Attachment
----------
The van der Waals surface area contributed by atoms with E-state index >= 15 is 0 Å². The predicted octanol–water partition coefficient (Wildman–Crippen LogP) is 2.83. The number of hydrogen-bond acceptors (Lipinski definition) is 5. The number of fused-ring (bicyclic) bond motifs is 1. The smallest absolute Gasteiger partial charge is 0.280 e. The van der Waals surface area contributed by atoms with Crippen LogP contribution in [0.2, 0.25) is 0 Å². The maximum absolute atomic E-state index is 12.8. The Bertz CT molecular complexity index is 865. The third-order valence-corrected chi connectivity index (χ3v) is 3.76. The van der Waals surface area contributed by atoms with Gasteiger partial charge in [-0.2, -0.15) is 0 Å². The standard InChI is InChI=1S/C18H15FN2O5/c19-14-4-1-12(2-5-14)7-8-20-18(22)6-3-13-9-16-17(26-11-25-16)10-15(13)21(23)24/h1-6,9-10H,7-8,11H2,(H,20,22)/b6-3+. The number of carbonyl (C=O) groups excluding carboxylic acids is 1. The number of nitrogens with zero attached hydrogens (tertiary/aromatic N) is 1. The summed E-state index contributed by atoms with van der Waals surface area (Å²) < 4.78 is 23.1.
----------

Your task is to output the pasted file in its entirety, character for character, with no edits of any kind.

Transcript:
The van der Waals surface area contributed by atoms with E-state index >= 15 is 0 Å². The predicted octanol–water partition coefficient (Wildman–Crippen LogP) is 2.83. The number of hydrogen-bond acceptors (Lipinski definition) is 5. The number of fused-ring (bicyclic) bond motifs is 1. The smallest absolute Gasteiger partial charge is 0.280 e. The van der Waals surface area contributed by atoms with Crippen LogP contribution in [0.2, 0.25) is 0 Å². The maximum absolute atomic E-state index is 12.8. The Bertz CT molecular complexity index is 865. The third-order valence-corrected chi connectivity index (χ3v) is 3.76. The van der Waals surface area contributed by atoms with Gasteiger partial charge in [-0.2, -0.15) is 0 Å². The standard InChI is InChI=1S/C18H15FN2O5/c19-14-4-1-12(2-5-14)7-8-20-18(22)6-3-13-9-16-17(26-11-25-16)10-15(13)21(23)24/h1-6,9-10H,7-8,11H2,(H,20,22)/b6-3+. The number of carbonyl (C=O) groups excluding carboxylic acids is 1. The number of nitrogens with zero attached hydrogens (tertiary/aromatic N) is 1. The summed E-state index contributed by atoms with van der Waals surface area (Å²) < 4.78 is 23.1.